Das ist falsche, Pattraporn. Du solltest nicht Diät machen. Nein. Du musst nicht Diät machen. Diäten sind für Menschen die zu Hochzeiten oder Scheidung Gericht gehen.

Das Wort ‘Diät’ macht mich wollen in einer dunklen ecke verstecken und essen eine ganze Schokolade Kuchen.

Auf Englisch, “Diet” ist gleich “die” was bedeutet ‘sterben.’

Stimmt!

Meine berate:

  • keine Diäten! du musst eine Art zu essen für dein ganzen leben finden.
  • du solltest viel essen: Gemüse, Fleisch, etwas Obst. wenn du hungrig bist, essen etwas gesundes, natürliche Lebensmittel.
  • manchmal, etwas süß essen: Geburtstags, Umzug Parties, Freitags:) und so weiter. Das ist okay.
  • Wirfst die Waage in den Müll: Gewichte ist nicht wichtig. Du solltest gesund sein.
  • Denkst du positiv–nie negativ. Jedermann kann ein gesundes leben haben, aber verändern beginnt in der kopf.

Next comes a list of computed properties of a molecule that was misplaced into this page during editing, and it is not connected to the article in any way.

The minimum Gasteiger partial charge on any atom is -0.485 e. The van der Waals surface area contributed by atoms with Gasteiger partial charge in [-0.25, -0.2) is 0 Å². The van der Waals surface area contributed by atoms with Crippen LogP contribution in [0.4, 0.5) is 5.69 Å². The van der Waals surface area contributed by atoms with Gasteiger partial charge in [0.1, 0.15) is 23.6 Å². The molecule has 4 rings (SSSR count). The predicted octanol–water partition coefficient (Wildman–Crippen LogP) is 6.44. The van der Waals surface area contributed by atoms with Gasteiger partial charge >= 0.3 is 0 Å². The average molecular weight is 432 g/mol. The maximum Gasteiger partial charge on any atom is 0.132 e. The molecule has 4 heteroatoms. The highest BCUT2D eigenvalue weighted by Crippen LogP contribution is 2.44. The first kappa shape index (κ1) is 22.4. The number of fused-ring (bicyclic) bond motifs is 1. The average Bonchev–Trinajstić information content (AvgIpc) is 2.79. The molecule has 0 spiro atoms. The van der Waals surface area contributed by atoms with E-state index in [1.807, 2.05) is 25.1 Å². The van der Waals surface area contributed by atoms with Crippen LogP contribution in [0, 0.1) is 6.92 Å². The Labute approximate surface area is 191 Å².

• macht sport. Ja! laufen, Pilates, yoga, karate, wandern, windsurfen auf dem Brombachsee, einkaufen;) Crossfit (der beste)

Jeder Teil deines Lebens ist verbunden: deine Meinung, Körper und Geist.

Jetzt ist mein kopf leer. Ich gehe ins Bett. Am Morgen ich habe Deutsche schule (danke Gott! meine deutschen freunden sagen).  Ab Mai kann ich über meine ersten deutschen blog post lachen–oder es löschen.


Arschlöcher gibt es überall: A Letter to my Critic

Dear “TonyT,”

Thank you for reading my blog. You would have received my response twice already, had you given a valid email address.

If you had come up to me on the street and uttered those comments, particularly the abusive words aimed at my kids, I probably would have pepper sprayed you and called the police. If, however, you had a rational argument, I would have been happy to discuss it.

I can understand that to the outsider my blog might look shallow at times. That is deliberate. The details of my 20-year marriage are private, and to protect our family, I chose not to elaborate. This blog is about finding peace, contentment and overall health.